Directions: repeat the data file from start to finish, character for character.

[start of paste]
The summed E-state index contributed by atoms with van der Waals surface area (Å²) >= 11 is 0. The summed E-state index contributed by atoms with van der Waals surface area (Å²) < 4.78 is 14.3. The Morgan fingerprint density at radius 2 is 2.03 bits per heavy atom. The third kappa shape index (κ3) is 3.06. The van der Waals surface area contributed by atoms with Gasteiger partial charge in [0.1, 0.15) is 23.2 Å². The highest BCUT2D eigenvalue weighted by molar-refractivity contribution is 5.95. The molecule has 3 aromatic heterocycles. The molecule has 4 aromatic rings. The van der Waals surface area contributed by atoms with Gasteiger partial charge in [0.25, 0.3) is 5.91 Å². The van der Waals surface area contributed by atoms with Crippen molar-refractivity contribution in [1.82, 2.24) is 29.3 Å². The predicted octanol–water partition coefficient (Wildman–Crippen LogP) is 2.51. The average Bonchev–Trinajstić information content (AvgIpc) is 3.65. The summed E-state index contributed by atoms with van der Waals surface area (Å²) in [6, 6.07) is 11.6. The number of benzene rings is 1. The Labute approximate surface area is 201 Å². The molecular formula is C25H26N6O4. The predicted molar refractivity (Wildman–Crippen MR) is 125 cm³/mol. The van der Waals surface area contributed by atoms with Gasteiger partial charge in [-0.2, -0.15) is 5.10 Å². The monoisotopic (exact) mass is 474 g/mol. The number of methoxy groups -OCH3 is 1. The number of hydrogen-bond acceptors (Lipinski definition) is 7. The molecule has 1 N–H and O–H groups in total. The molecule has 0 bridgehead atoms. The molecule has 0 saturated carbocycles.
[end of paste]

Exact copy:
The summed E-state index contributed by atoms with van der Waals surface area (Å²) >= 11 is 0. The summed E-state index contributed by atoms with van der Waals surface area (Å²) < 4.78 is 14.3. The Morgan fingerprint density at radius 2 is 2.03 bits per heavy atom. The third kappa shape index (κ3) is 3.06. The van der Waals surface area contributed by atoms with Gasteiger partial charge in [0.1, 0.15) is 23.2 Å². The highest BCUT2D eigenvalue weighted by molar-refractivity contribution is 5.95. The molecule has 3 aromatic heterocycles. The molecule has 4 aromatic rings. The van der Waals surface area contributed by atoms with Gasteiger partial charge in [0.25, 0.3) is 5.91 Å². The van der Waals surface area contributed by atoms with Crippen molar-refractivity contribution in [1.82, 2.24) is 29.3 Å². The predicted octanol–water partition coefficient (Wildman–Crippen LogP) is 2.51. The average Bonchev–Trinajstić information content (AvgIpc) is 3.65. The summed E-state index contributed by atoms with van der Waals surface area (Å²) in [6, 6.07) is 11.6. The number of benzene rings is 1. The Labute approximate surface area is 201 Å². The molecular formula is C25H26N6O4. The predicted molar refractivity (Wildman–Crippen MR) is 125 cm³/mol. The van der Waals surface area contributed by atoms with Gasteiger partial charge in [-0.2, -0.15) is 5.10 Å². The monoisotopic (exact) mass is 474 g/mol. The number of methoxy groups -OCH3 is 1. The number of hydrogen-bond acceptors (Lipinski definition) is 7. The molecule has 1 N–H and O–H groups in total. The molecule has 0 bridgehead atoms. The molecule has 0 saturated carbocycles.